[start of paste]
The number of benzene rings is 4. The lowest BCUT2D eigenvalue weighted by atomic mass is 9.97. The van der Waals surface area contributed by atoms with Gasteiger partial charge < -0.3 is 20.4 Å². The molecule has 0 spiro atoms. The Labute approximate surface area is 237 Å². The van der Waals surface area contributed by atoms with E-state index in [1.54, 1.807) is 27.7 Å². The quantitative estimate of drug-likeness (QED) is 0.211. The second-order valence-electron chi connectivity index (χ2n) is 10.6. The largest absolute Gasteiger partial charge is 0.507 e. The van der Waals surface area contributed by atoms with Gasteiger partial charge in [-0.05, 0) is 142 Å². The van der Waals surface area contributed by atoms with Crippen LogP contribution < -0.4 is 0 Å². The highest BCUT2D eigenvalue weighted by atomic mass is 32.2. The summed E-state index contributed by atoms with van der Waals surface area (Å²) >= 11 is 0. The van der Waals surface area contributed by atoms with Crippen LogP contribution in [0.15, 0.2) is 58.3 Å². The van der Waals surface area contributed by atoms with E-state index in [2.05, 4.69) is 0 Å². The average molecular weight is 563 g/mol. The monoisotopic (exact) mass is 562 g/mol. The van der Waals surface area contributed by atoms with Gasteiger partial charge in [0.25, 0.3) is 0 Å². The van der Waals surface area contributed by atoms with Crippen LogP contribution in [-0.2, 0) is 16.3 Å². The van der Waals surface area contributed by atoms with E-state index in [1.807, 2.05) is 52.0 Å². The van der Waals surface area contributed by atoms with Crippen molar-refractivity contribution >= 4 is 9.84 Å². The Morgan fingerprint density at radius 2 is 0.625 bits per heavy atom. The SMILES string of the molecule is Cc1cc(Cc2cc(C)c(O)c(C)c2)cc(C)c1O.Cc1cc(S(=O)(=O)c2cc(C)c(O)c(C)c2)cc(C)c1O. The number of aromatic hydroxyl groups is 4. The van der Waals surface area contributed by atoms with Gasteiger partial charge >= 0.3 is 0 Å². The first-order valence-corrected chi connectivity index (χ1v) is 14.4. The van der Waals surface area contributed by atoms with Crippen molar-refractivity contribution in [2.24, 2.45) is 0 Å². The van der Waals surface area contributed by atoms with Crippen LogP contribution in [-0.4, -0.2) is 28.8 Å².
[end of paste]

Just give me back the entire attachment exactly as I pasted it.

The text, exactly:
The number of benzene rings is 4. The lowest BCUT2D eigenvalue weighted by atomic mass is 9.97. The van der Waals surface area contributed by atoms with Gasteiger partial charge < -0.3 is 20.4 Å². The molecule has 0 spiro atoms. The Labute approximate surface area is 237 Å². The van der Waals surface area contributed by atoms with E-state index in [1.54, 1.807) is 27.7 Å². The quantitative estimate of drug-likeness (QED) is 0.211. The second-order valence-electron chi connectivity index (χ2n) is 10.6. The largest absolute Gasteiger partial charge is 0.507 e. The van der Waals surface area contributed by atoms with Gasteiger partial charge in [-0.05, 0) is 142 Å². The van der Waals surface area contributed by atoms with Crippen LogP contribution < -0.4 is 0 Å². The highest BCUT2D eigenvalue weighted by atomic mass is 32.2. The summed E-state index contributed by atoms with van der Waals surface area (Å²) >= 11 is 0. The van der Waals surface area contributed by atoms with Crippen LogP contribution in [0.15, 0.2) is 58.3 Å². The van der Waals surface area contributed by atoms with E-state index in [2.05, 4.69) is 0 Å². The average molecular weight is 563 g/mol. The monoisotopic (exact) mass is 562 g/mol. The van der Waals surface area contributed by atoms with Gasteiger partial charge in [0.25, 0.3) is 0 Å². The van der Waals surface area contributed by atoms with Crippen LogP contribution in [-0.2, 0) is 16.3 Å². The van der Waals surface area contributed by atoms with E-state index in [1.807, 2.05) is 52.0 Å². The van der Waals surface area contributed by atoms with Crippen molar-refractivity contribution >= 4 is 9.84 Å². The Morgan fingerprint density at radius 2 is 0.625 bits per heavy atom. The SMILES string of the molecule is Cc1cc(Cc2cc(C)c(O)c(C)c2)cc(C)c1O.Cc1cc(S(=O)(=O)c2cc(C)c(O)c(C)c2)cc(C)c1O. The number of aromatic hydroxyl groups is 4. The van der Waals surface area contributed by atoms with Gasteiger partial charge >= 0.3 is 0 Å². The first-order valence-corrected chi connectivity index (χ1v) is 14.4. The van der Waals surface area contributed by atoms with Crippen molar-refractivity contribution in [2.24, 2.45) is 0 Å². The van der Waals surface area contributed by atoms with Crippen LogP contribution in [-0.4, -0.2) is 28.8 Å².